Doctor Silver exhibited unexplained professional misconduct by seeing a patient without notifying the patient's attending physician, and he submitted bills for professional services rendered to the patient at a hospital where he did not have staff privileges. The Board does not condone such behavior. This misconduct by Doctor Silver suggests that since he did not hesitate to violate the rules and regulations of a hospital where he was not on the staff, he would be apt to be similarly irresponsible if he were on the staff.
Doctor Silver made many irresponsible and unsubstantiated accusations during the hearings against this hospital, and doctors and others associated with the hospital which were completely unsupported. Some of those were:
He charged that Doctor John Lowrey and Doctor Morton Berk suborned perjury.
He charged that the hospital condones medical malpractice.
Doctor Silver also charged that insurance companies tell the Board of Directors at this hospital which doctors should or should not have staff privileges. That is a false and reckless charge. The decisions of the Board of this hospital are neither controlled nor influenced by insurance companies.

There were other findings by the board regarding the plaintiff's character and integrity, *1126 as well as his professional competence. With respect to the care and treatment of certain of his patients, the board summarized its findings as follows:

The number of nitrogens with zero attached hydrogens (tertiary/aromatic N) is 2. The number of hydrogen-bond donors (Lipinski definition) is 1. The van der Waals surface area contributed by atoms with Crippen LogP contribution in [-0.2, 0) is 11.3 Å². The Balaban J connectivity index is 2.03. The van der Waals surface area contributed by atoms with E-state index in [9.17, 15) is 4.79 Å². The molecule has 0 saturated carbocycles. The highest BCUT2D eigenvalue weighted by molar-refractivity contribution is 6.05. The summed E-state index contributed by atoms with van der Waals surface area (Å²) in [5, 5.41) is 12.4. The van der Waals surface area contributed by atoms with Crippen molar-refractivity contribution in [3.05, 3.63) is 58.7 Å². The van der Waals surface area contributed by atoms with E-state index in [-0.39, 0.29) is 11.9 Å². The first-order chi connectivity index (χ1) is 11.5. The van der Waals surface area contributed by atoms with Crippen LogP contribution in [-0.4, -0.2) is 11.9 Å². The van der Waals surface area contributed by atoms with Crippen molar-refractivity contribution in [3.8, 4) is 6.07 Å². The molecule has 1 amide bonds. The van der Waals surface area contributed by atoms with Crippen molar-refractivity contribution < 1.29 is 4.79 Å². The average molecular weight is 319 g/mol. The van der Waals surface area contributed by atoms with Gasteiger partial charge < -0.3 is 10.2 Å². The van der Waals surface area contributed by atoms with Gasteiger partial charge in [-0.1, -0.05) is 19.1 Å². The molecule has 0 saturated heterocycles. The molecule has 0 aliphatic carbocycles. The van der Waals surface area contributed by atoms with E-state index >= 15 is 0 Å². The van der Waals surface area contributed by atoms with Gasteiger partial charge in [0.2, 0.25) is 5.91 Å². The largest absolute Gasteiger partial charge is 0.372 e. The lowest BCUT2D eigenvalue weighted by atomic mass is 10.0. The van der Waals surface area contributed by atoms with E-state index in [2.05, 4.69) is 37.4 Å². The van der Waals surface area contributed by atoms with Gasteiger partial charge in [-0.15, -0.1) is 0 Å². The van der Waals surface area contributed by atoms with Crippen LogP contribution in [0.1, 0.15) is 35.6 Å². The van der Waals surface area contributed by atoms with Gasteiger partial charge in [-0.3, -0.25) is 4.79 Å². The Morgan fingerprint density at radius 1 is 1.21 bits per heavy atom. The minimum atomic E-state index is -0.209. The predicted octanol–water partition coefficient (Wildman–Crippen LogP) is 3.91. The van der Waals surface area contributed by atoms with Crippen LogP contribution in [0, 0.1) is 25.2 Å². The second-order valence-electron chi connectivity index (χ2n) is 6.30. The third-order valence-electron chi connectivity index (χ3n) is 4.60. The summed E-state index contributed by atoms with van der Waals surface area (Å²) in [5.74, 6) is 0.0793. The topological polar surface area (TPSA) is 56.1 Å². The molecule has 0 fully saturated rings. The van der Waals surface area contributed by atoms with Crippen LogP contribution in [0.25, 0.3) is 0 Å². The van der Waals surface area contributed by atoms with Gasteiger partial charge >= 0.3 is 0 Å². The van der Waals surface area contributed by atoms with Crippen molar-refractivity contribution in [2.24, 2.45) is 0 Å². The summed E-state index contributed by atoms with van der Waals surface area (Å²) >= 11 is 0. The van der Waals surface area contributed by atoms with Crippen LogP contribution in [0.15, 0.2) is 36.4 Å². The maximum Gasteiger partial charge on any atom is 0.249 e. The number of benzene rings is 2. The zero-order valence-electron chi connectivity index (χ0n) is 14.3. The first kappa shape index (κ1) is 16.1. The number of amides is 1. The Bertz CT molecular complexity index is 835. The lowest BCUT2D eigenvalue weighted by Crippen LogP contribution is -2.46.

The evidence presented proves 1) that Doctor Silver failed to record complications in the hospital charts; 2) discrepancies between his notes and the nurses' notes; 3) discrepancies between the hospital records, Doctor Silver's office notes, and his later testimony in Court; 4) that either he did not keep his knowledge of anatomy and vascular surgery up-to-date or that he was intellectually dishonest in an attempt to deceive lay people; 5) that he violated principles of professional courtesy and hospital administration.

In light of the record, we do not find the denial of staff privileges to have stemmed from unreasonable, arbitrary, capricious, or discriminatory considerations, and accordingly reverse that portion of the trial court's judgment requiring a rehearing and affirm its refusal to grant the plaintiff's request for an injunction.

Affirmed in part and reversed in part.


[1] We find it unnecessary to decide whether the plaintiff's claims against Queen's Hospital, St. Francis Hospital, and Dr. Bennett might also have been precluded under collateral estoppel principles, by the adjudication in the Castle Case. We note, however, that the record with respect to Dr. Bennett is very strongly in favor of their application as to him.